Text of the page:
Happy birthday, Ella!

Rock’n’Roll Is More Than Three Chords

Before I retired, I was a pretty high level Project Manager at ATT, a gig I worked my last eight years with the company.

Of course at work we all have our own styles, and my boss decided to audit a meeting I was holding one day. This was fine: I liked my boss a lot, and was good at my gig and always got good reviews and such.

And, with my job, I usually ran between 4-6 meetings a day. As it happened, during one of the agenda items the day my boss listened in, a couple of team members got tasks accomplished that should have taken at least another month and I blurted out, “you guys so rock it.”

The only comment Yolanda made about handling my duties was suggesting maybe another word than “rock” was appropriate. But, after another year, she retracted since my clients mostly loved my work and style telling me, “Just keep doing what you are doing and be yourself. That seems to work quite well.”

It was a big moment, for being told professionally to be yourself, was not something I have ever been used to hearing in any environ.

I have thought about that incidentt in concert with the stupid and incessant discussions (nee arguments) on this site about what RockRemnants is about.

It is clear to me that in Steve’s view, we should only be writing around Rock’n’Roll for as he points out, that is in the name of the site.

But, aside from that being boring, not to mention smacking the face of Aristotle, our first literary critic, who said writing should “teach and delight,” Steve’s provincial view of the term as it applies is just a bunch of crap.

For one thing, we all have views and the site is for fun, so suggesting some category of music or art shouldn’t be included is specious. If all he wants to write about is the Germs, fine. Boring, yeah, but again, if that is what he likes, who am I to call him “an idiot” or suggest he “ramble incoherently?”

But, to me, as I have stated repeatedly, Rock’n’Roll is about attitude and the music is simply a subset of that mindset, irrespective of whether Allan Freed named the shit before he saw Elvis swing his hips or not.

For sure Rock’n’Roll is in the first licks of Johnny B. Goode, but it also lies within the words of Howard Beale (Peter Finch in Network) when he screams “I’m mad as hell and I’m not gonna take it anymore.” Rock’n’Roll is in the soul of any teenager who ever sneaked out of the house in the middle of the night to meet a lover in secret, or see a forbidden band, or ride fast in cars with one’s mates. And, like it or not, it is within Johnny Paychecks words when he said “take this job and shove it.”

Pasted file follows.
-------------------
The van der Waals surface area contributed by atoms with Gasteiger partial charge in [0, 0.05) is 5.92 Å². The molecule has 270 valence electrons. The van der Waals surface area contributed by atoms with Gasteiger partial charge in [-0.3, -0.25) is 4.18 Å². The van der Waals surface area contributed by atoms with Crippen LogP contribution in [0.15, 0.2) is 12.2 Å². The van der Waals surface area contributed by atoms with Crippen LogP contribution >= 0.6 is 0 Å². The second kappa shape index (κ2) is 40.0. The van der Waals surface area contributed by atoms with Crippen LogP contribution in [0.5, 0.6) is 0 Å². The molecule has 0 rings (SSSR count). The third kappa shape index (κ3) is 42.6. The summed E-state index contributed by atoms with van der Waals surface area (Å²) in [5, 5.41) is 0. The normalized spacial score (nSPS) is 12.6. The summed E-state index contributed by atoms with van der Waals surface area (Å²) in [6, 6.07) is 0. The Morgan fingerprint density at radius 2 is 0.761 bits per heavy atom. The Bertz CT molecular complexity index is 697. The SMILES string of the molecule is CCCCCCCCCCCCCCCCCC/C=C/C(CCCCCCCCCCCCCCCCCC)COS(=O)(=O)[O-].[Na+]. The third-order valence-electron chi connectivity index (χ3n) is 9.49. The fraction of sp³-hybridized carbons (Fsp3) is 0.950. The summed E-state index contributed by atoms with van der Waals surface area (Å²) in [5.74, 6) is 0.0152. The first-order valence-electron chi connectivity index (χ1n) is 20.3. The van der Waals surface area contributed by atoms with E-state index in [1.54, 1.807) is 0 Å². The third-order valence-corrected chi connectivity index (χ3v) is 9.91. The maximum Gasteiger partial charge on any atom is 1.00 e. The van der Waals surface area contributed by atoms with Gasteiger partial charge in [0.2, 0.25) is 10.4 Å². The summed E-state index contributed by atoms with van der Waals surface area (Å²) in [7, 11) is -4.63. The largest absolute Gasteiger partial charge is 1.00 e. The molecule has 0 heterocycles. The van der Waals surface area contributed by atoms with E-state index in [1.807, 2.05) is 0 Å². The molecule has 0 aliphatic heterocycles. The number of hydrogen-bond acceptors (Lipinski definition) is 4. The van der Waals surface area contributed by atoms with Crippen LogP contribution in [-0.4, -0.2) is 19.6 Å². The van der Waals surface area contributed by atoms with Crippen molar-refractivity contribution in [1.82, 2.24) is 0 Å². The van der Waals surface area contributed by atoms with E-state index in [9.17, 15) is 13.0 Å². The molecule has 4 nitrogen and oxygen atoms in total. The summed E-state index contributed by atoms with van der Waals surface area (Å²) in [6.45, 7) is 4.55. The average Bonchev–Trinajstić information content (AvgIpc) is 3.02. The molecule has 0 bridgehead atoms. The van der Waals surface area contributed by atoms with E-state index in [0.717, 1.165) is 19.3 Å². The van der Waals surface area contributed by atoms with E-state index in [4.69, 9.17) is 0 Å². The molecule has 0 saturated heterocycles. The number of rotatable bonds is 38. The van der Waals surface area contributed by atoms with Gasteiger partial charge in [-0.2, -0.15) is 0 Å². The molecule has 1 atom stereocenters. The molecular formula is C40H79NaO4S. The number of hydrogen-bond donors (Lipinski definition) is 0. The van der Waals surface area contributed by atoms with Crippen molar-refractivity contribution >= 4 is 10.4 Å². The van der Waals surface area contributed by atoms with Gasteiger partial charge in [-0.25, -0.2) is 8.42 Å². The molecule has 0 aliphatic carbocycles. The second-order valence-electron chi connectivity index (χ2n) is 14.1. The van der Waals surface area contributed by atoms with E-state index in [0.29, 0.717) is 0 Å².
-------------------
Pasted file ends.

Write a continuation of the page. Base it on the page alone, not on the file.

So, for fun, here are some things that define Rock’n’Roll as far as I see it.

  • Muhammed Ali’s poetry and left hook.
  • James Dean’s smile.
  • Johnny Rotten’s sneer.
  • The Doors saying fuck you to Ed Sullivan with Jim Morrison screaming “girl we couldn’t get much higher” rather than the “much better” Sullivan insisted upon.
  • Mick and Keith’s on-stage interplay.
  • Joni Mitchell refusing to sell her song rights for commercial use.
  • Prince refusing to allow Itunes and Spotify stream his songs.
  • Marilyn Monroe’s voice.
  • Raj Davis’s homer to tie the 2016 World Series, and Ben Zobrist’s tenth inning double to tie it back up.
  • The wings at Virgil’s.

I could list more, but I think I make my point, and well, this is how I will continue writing and supporting the site because to me, Rock’n’Roll is indeed a music genre, but it is also part of a musical bigger whole, and music is one of the arts–like movies and painting and writing and all the other slices of imagination–the Muses ruled over.

To make one more point, if by having the name RockRemnants we are supposed to be limited to just Steve’s definition of the words and art form, then I suppose “all men are created equal” should only be applied to rich white landowning men, right?

And, if this song by Gabby Pahinui doesn’t kill you and tell you Rock is in everything, well, I feel sorry for your parochial existence.